The quest for accountability regarding millions of dollars in mining royalties is on a bumpy road.
This comes after a special administrator blocked any more compensation payments to Adnyamathanha Traditional Lands Association trust Rangelea by Heathgate Resources.
The payments were suspended until Rangelea details what happened to millions of dollars paid so far.
In the latest development, the trust has hit back with a legal letter to Heathgate challenging its role.
This means the task of unravelling the Rangelea finances has become more difficult for special administrator Peter McQuoid. "We are just asking nicely ... what did you do with the money?" he said.
He said the royalties accrued at the rate of $260,000 monthly with the first quarter of this year involving $780,000 and last calendar year $4 million.
"I am looking at the Native Title Mining Agreement. I don't want to make any changes in determinations," Mr McQuoid said.
He said the Adnyamathanha common law-holders were entitled to know the answer to his questions.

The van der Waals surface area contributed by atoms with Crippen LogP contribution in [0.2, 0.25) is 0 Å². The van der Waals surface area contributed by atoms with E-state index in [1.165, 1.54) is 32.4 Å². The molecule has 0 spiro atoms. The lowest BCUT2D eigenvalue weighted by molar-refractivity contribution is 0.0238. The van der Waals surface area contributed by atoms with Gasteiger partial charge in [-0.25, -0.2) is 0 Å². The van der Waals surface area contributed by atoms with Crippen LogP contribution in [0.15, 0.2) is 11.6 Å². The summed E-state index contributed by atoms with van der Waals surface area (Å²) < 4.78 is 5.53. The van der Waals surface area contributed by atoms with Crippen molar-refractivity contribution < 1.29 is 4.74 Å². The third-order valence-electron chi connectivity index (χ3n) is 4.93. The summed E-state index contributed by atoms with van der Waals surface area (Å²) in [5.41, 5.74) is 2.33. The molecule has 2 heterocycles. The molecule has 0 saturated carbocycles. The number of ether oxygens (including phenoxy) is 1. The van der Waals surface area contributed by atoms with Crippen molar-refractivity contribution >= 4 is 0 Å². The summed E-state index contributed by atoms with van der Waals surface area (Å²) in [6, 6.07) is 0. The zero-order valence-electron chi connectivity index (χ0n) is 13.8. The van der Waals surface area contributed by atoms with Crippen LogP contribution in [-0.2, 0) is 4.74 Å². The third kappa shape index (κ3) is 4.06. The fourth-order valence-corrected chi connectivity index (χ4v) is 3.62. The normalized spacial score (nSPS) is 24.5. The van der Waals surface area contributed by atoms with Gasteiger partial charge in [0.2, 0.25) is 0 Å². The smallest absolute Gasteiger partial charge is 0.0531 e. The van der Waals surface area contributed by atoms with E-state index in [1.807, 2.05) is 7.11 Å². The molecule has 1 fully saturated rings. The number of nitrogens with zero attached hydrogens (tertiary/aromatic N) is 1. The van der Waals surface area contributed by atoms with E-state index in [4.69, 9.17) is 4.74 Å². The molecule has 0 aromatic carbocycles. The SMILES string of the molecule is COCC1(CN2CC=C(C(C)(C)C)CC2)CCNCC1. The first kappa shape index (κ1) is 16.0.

Vince Coulthard, former chairman of the association and elected representative of a common law-holders group, said he had attended a Rangelea board meeting in Adelaide.
He said trust's directors had asked lawyers to write to the administrator and Heathgate saying they had no right to withhold royalties.
To back their argument, the directors are relying on an agreement involving the association and Heathgate in the Federal Court in the early 2000s.
"That agreement can only be changed back in the Federal Court, as I understand it," Mr Coulthard said.
He said other legal action could be taken.